Proper cleaning and maintenance of your chimney can prevent fires. Chimney fires are explosive. Oftentimes they go unnoticed or undetected. Flames shoot from the top of the chimney. This can cause additional fires in or around the home.
Wood burning stoves and fireplaces are designed to contain wood-fueled fires while providing heat at the same time. The job of the chimney is to expel the substances produced when the wood burns. These substances include:
When these substances leave the fireplace or wood stove a condensation occurs. The residue that sticks to the inner walls of the chimney is called creosote.
What is creosote?
Creosote is a crusty black residue that has a sticky, tar-like composition. It is extremely combustible and continuous build-up could result in a chimney fire. Creosote build-up can be caused by:
- Water vapor
- Unburned wood particles
- Tar fog and associated minerals.
How Can You Tell If Your Chimney Has Had a Fire?
A damaged chimney can endanger your home and your family. Chimney fires go undetected. You should have your chimney inspected at least once a year and especially if you use your wood stove or fireplace regularly during the winter months. Signs of a chimney fire include:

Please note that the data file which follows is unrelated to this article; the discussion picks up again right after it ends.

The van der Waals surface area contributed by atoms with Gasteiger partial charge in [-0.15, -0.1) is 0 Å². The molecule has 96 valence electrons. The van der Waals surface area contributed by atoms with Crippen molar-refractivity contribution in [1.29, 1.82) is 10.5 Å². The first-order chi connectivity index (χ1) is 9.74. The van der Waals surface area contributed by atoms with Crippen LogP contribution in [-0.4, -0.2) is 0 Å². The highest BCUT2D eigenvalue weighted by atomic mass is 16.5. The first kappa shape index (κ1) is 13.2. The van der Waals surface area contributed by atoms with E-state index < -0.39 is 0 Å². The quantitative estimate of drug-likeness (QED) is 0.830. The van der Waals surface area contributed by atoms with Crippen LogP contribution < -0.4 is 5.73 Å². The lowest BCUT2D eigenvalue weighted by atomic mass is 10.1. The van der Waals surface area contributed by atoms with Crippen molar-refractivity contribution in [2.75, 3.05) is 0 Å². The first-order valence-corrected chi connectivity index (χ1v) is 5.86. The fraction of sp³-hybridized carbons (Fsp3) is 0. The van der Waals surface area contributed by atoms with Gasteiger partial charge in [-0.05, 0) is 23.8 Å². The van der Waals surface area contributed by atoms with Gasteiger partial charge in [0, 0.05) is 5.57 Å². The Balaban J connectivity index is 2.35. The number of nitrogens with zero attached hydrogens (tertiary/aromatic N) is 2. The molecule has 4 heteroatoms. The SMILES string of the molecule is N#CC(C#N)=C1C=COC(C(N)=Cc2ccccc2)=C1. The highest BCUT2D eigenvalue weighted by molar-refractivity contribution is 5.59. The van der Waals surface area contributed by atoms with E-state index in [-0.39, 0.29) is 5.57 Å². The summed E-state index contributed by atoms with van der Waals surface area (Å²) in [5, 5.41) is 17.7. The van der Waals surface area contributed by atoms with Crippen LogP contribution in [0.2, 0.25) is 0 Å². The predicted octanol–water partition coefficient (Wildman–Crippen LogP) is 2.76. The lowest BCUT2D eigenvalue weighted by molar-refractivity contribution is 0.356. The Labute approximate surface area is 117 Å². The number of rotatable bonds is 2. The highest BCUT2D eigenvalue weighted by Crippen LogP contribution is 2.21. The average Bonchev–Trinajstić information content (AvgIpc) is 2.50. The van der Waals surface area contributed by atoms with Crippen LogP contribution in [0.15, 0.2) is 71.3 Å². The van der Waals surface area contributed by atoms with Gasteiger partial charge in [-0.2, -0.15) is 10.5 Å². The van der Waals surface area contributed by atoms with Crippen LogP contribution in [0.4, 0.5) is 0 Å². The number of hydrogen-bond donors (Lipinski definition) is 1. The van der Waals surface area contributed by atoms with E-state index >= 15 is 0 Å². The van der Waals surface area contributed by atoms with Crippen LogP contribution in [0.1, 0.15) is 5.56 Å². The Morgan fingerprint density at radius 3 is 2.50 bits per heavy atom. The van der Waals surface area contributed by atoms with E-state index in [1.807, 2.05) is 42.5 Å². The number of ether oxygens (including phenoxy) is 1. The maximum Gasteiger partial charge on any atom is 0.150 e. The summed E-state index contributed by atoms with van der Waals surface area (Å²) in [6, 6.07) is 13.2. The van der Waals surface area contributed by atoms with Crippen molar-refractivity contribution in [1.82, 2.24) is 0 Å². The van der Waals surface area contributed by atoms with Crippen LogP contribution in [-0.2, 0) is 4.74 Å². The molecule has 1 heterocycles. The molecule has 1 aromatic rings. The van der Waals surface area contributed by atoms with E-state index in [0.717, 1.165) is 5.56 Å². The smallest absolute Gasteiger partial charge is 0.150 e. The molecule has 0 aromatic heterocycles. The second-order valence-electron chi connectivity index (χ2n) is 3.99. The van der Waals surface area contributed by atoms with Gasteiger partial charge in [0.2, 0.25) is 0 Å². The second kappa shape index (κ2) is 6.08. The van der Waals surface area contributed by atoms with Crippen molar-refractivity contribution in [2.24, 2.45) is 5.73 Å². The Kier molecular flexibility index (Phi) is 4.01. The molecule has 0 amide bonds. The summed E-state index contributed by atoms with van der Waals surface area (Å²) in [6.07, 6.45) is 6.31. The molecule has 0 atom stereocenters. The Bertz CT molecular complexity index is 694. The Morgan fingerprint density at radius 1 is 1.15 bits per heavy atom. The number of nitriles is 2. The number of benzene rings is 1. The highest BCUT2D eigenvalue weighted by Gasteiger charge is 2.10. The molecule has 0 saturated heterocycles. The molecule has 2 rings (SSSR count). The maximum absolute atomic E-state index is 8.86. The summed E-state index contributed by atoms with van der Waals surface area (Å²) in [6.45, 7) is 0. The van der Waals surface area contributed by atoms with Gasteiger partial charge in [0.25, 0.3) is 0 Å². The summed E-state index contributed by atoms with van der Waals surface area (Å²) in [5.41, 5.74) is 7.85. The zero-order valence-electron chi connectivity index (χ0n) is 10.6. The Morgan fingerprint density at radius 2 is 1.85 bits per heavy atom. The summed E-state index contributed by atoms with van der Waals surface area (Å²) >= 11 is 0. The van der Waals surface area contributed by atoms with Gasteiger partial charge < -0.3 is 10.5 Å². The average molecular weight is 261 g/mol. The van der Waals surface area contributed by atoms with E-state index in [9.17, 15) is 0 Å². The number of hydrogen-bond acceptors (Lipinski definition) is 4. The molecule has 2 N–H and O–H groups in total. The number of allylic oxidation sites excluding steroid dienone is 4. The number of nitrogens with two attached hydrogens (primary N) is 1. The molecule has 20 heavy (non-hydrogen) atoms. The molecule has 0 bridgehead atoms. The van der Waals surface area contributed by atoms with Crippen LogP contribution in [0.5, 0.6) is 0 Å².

- Low air supply in the chimney
- Unseasoned wood
- Extremely cool chimney temperatures
If you notice any of these signs contact us so that we can inspect your chimney. Advanced Chimney Sweeps, Inc. is a CSIA Certified Chimney Sweep® company. We will evaluate your chimney and make recommendations to bring your system into compliance with safety standards.
- Cracked or collapsed flue tiles
- Discolored or distorted rain cap
- The warped metal of the damper
- Creosote flakes and pieces found on the roof or ground
- Roofing material that has been damaged from hot creosote
- Crack in the exterior masonry
- Evidence of smoke escaping through mortar joints of masonry or tile liners
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